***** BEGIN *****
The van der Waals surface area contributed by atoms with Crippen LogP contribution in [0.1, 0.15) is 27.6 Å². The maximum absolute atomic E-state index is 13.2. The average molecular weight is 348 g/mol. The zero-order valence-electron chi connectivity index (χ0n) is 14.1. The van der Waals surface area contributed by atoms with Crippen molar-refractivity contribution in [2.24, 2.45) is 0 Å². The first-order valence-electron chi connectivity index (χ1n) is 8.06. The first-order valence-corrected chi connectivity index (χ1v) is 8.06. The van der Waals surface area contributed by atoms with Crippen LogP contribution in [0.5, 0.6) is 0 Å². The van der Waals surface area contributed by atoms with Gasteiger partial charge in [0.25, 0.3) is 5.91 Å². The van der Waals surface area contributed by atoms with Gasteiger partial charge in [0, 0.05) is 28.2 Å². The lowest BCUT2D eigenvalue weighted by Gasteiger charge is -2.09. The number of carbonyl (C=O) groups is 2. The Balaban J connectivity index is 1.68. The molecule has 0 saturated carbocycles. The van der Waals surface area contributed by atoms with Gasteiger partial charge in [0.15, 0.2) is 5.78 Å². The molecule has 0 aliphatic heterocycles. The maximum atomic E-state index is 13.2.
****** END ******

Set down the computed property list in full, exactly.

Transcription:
The van der Waals surface area contributed by atoms with Crippen LogP contribution in [0.1, 0.15) is 27.6 Å². The maximum absolute atomic E-state index is 13.2. The average molecular weight is 348 g/mol. The zero-order valence-electron chi connectivity index (χ0n) is 14.1. The van der Waals surface area contributed by atoms with Crippen molar-refractivity contribution in [2.24, 2.45) is 0 Å². The first-order valence-electron chi connectivity index (χ1n) is 8.06. The first-order valence-corrected chi connectivity index (χ1v) is 8.06. The van der Waals surface area contributed by atoms with Crippen LogP contribution in [0.5, 0.6) is 0 Å². The van der Waals surface area contributed by atoms with Gasteiger partial charge in [0.25, 0.3) is 5.91 Å². The van der Waals surface area contributed by atoms with Gasteiger partial charge in [0, 0.05) is 28.2 Å². The lowest BCUT2D eigenvalue weighted by Gasteiger charge is -2.09. The number of carbonyl (C=O) groups is 2. The Balaban J connectivity index is 1.68. The molecule has 0 saturated carbocycles. The van der Waals surface area contributed by atoms with Gasteiger partial charge in [0.15, 0.2) is 5.78 Å². The molecule has 0 aliphatic heterocycles. The maximum atomic E-state index is 13.2.